Comment by Larry Sand — August 28, 2014 @ 10:49 pm | Reply

    • What an interesting response. I know nothing of the “persons” we’re speaking of here. I quoted Ravitch and gave a link…facts can be facts no matter who disseminates can’t they? I’m not sure what facts are here on this post or in this comment string to support “Eva.” You seem to want to support a woman and are confounding her person (and your apparent enthrallment with her) with the structure and assessment of her education entrepreneurship.

      Hoosier School Heist is far from a “tin foil hat” document as it is, as I said previously, a book that simply follows the money. If you don’t think Jeb Bush and the Friedman Foundation have operatives in common then you have done zero research. But that’s a wonderfully informed comment you made about it.

      One may say “maybe she deserves it” as regards her salary, but who sets that salary? Who pays Moskowitz’s salary.

      If your interest is in breaking teachers unions it’s okay to say it–it’s all the rage.

      Comment by Douglas Storm — August 28, 2014 @ 11:57 pm | Reply

      • The facts in Hoosier School Heist are easily checked and corroborated.

        Comment by Douglas Storm — August 29, 2014 @ 1:51 am

      • You “know nothing of the ‘persons’?” Who Eva? Bush? Ravitch? Randi? If not, you are playing with a 26-card deck. Please become more informed.

        Re Ravitch – please do some fact-checking before you quote her.

        “Operatives in common?” What does that mean? My non-profit receives money from a philanthropist who also funds Friedman. Does that tie me to the Friedman foundation?

        Who pays Eva? I suppose her board okays the amount. The salary undoubtedly comes from public and private sources. I’m sure you know that nationwide, charters are funded at about 70-80% of trad public schools. As such, it is understandable that charters seek private funds to fill the gap. Hardly a sin.

        Re breaking the teachers unions and “all the rage” – you make it sound like mood rings or hula hoops. Surely you are aware of the damage they have inflicted on education over the last 50 or so years. If not eliminated, they need at least to be reined in.

        Comment by Larry Sand — August 30, 2014 @ 5:26 pm

  4. Perhaps you’ve perused the opposition response to Moskowitz’s claimed successes? Having written about Diane Ravitch here as well, maybe you’ve seen this: Besides “fact checking” claims of success Ravitch makes the primary point about how student attrition is intentional in order to “show” well:

    “Moskowitz said, referring to the students in her schools, “we’ve had these children since kindergarten.” But she forgot to mention all the students who have left the school since kindergarten. Or the fact that Harlem Success Academy 4 suspends students at a rate 300 percent higher than the average in the district. Last year’s seventh grade class at Harlem Success Academy 1 had a 52.1 percent attrition rate since 2006-07. That’s more than half of the kindergarten students gone before they even graduate from middle school. Last year’s sixth grade class had a 45.2 percent attrition rate since 2006-07. That’s almost half of the kindergarten class gone and two more years left in middle school. In just four years Harlem Success Academy 4 has lost over 21 percent of its students. The pattern of students leaving is not random.”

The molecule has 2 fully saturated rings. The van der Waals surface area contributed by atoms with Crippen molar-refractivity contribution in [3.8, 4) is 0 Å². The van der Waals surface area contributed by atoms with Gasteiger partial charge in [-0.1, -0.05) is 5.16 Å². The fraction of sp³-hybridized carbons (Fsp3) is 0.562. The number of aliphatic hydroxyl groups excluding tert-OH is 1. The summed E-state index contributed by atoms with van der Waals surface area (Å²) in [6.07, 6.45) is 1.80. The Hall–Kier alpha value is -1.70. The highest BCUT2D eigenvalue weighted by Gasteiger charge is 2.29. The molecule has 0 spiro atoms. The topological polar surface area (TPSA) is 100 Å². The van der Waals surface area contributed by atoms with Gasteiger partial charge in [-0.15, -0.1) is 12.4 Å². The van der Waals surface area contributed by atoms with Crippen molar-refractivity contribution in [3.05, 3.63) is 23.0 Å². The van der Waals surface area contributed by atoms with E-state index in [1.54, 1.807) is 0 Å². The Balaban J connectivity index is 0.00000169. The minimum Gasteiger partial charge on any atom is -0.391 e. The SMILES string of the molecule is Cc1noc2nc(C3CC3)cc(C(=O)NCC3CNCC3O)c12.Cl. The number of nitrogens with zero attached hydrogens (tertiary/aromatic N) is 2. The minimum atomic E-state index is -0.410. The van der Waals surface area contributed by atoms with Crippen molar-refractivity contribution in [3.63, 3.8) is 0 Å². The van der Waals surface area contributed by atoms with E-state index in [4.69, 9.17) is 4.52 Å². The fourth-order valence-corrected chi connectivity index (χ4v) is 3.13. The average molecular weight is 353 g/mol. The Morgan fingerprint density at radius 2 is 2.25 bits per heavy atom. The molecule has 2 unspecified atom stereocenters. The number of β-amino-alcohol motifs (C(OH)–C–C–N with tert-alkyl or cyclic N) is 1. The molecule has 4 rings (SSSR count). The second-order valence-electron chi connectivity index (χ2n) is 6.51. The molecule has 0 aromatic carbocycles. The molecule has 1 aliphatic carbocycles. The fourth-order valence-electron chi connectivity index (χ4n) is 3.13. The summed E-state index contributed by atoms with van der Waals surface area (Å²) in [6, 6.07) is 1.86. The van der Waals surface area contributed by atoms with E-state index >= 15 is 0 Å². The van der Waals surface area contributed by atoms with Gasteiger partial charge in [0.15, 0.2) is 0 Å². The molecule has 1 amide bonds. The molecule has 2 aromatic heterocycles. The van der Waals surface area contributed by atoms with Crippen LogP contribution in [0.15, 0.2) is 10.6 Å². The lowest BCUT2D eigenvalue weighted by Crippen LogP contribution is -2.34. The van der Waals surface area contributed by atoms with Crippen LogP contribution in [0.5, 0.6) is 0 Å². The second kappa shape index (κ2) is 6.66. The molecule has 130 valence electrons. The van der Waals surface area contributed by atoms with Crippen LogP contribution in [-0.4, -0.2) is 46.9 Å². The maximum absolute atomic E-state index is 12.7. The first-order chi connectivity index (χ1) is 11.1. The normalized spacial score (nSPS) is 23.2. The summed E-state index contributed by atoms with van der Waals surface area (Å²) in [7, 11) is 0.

We could also consider that she pays herself about 500k annually as CEO of “Success Academy” as “not without meaning.”

    Of course, at this point in our current reform economy it’s impossible not to feel like schools are simply seen as the best “renewable” resource on the market and this in itself colors one’s view of the great leader of the “measured” success of the great method.

    Comment by Douglas Storm — August 28, 2014 @ 12:43 pm | Reply

    • Douglas Storm’s comment seems to me to be blatant teachers union propaganda. Diane Ravitch is the sworn enemy of charter schools. I have lots of blogs on her much vaunted “moderation” and heavily slanted writings.

      Comment by clarelspark — August 28, 2014 @ 2:58 pm | Reply

      • I will not speak for Ravitch (or for Weingarten) as Ravitch has been too easily on this side and then on that side–politically expedient as it suits.

        But aren’t you parroting the Moskowitz party-line?

        But I will point to all the money that’s come into Indiana (where I live) and a recent book, Hoosier School Heist, is basically one long tax document investigation coupled with a genealogy of crony appointments in service of taking the “public” out of public education. Recall that Indy is the home of the Friedman Foundation and that the “visionary” Jeb Bush has been quite a player here as well as Florida.

        What facts are you sharing that don’t smack of “measurement manipulation” by Moskowitz?

        Comment by Douglas Storm — August 28, 2014 @ 3:10 pm

RSS feed for comments on this post. TrackBack URI

Leave a Reply

Fill in your details below or click an icon to log in: Logo

You are commenting using your account. Log Out /  Change )

Facebook photo

You are commenting using your Facebook account. Log Out /  Change )

Connecting to %s

Blog at

%d bloggers like this: